Everything in the shoot was done with an f/1.8 35mm prime lens, which is fast enough to illuminate details in mixed light and allows for selectively shallow depth of field where I felt it was useful. Therefore I could shoot in full window light, or, as in the image on the left, pull the violin partly into shadow to force attention on select details.
Although in the topmost image I indulged the regular urge to “tell a story” with a few arbitrary
props, I was eventually more satisfied with close-ups around the body of the violin itself, and, in one case, on the bow. Sometimes you get more by going for less.
One thing is certain: some objects can be captured in a single frame, while others kind of tumble over in your mind, inviting you to revisit, re-imagine, or more widely apprehend everything they have to give the camera. In the case of musical instruments, I find myself returning to the scene of the crime again and again.
They are singing their songs to me, and perhaps over time, I quiet my mind enough to hear them.
And perhaps learn them.
By MICHAEL PERKINS
THERE ARE ALWAYS CONCEPTS THAT YOU FORCE YOURSELF TO RE-VISIT, almost to the point of obsession. We all have subjects that, as photographers, we just can’t stop turning over in our minds. This reluctance to “just move on” may occur with a place, a person’s face, an arrangement of shapes, a select element of light, but, whatever the source, it gnaws at us. We dream of the next chance to go back and tackle it again. We truly believe that the “right” shot is in there somewhere, just as a statue of an elephant is somewhere inside a slab of marble. As the old joke goes, just chip away anything that doesn’t look like an elephant and there you are (That’s either a really stupid joke or amazing profundity. Depending on which day you ask me, I can take either side. Anyway….).
I have at least one restaurant, a small city park, about a dozen still life projects, and one or two human faces that haunt me in this way. In every case, I get stuck on the idea that, with a moment of inspiration, I’m one click away from the ideal I see in my mind. Only, like a desert mirage, the ideal keeps wiggling and warping into something else. Maybe I’ve already made the best version of that picture already. Maybe there really is nothing more to be done.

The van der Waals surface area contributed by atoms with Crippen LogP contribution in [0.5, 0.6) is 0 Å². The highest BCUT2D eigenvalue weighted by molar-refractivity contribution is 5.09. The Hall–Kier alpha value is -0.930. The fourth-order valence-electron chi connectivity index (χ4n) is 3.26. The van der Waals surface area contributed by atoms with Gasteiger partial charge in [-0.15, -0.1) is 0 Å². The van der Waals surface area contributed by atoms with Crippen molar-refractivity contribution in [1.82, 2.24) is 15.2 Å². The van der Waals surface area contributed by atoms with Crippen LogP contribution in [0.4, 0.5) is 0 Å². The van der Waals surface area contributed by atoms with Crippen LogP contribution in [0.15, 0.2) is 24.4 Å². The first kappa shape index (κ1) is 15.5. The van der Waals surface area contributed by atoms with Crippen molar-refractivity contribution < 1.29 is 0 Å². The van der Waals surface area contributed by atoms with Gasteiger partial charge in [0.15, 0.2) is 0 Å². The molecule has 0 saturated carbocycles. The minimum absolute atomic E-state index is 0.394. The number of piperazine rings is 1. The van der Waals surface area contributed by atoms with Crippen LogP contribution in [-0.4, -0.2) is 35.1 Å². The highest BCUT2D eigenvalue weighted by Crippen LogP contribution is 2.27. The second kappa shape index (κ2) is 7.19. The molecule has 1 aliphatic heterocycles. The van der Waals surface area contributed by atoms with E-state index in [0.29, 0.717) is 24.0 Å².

As a lifelong musical tinkerer, I’ve always been interested in pianos both as machines that are crafted to do incredibly complicated things, and as a kind of sculpture, a shaper of space and light. Some photographers have used them as incredibly dynamic design elements to remarkably dramatic effect. Arnold Newman’s classic portrait of composer Igor Stravinsky uses only the lid of a concert grand to flank the maestro, but it’s all the piano he needs to tell the story and it’s a wondrous horizontal use of space. Others have created brilliant images using just portions of the keyboard. Do a search of your own and be amazed at the variety of results.
Me, I’m a “guts” kinda guy. Lifting the lid on my first piano to see what made it tick was one of the most thrilling moments of my childhood, and, now, years later, I see the mechanism inside my own baby grand as a way to reflect, capture and shape light. It’s like having a giant Spirograph or a metallic spider web. Lots of ways this could go. In the above image, morning light gave me a big break, as the golden cast of the good, early stuff blended with ambient tones in the harp strings and the inside of the cabinet. While the light falls off sharply at the margins, it makes much of the mechanism fairly glow, and, while I can’t stop tinkering with my lifelong “piano-as-design-object” quest (at least this side of the grave), I think this is a step in the right direction. Where we’re eventually going, who knows?
As usual, I’m just enjoying the ride.
I AM INTERESTED MOST IN WHAT MAKES PEOPLE WANT TO TAKE PICTURES, as well as what makes them take the best ones. In that spirit, I have been recently re-examining the decade-long debate on the trend known as lomography, or the use of plastic bodied, low-tech toy cameras as serious imaging instruments. In renewing the impact of “lomo”, with its rudimentary shutter speeds and fixed-focus meniscus lenses, I have pored over four bazillion angry diatribes by those who condemn the cameras’ extreme technical limits and dismiss their enthusiasts as trendy phonies. I have also tracked its rabid defense by ardent users who celebrate lomo cameras as a way back to a kind of artistic innocence, a return to a photographic Eden in which we all shoot with our hearts instead of our heads. At the end of it all, does it matter what anyone thinks about how we take pictures if something, anything comes along to want them to take more of them? Probably not, and I certainly can’t decide the issue, if it needs deciding at all. Still, a brief re-examination of the whole concept, as I see it, might be worth a run-through. Your mileage may vary…
And, yes, before we proceed, I freely admit that a few world-class photos have been taken with cameras that are one step above drawing the image yourself with a crayon, just as a few amazing canvasses have been created by artists who hurl paint the way a monkey flings poo. I leave it to your discretion whether these accomplishments are vindication of a great vision, or happy accidents granted by the randomness fairy.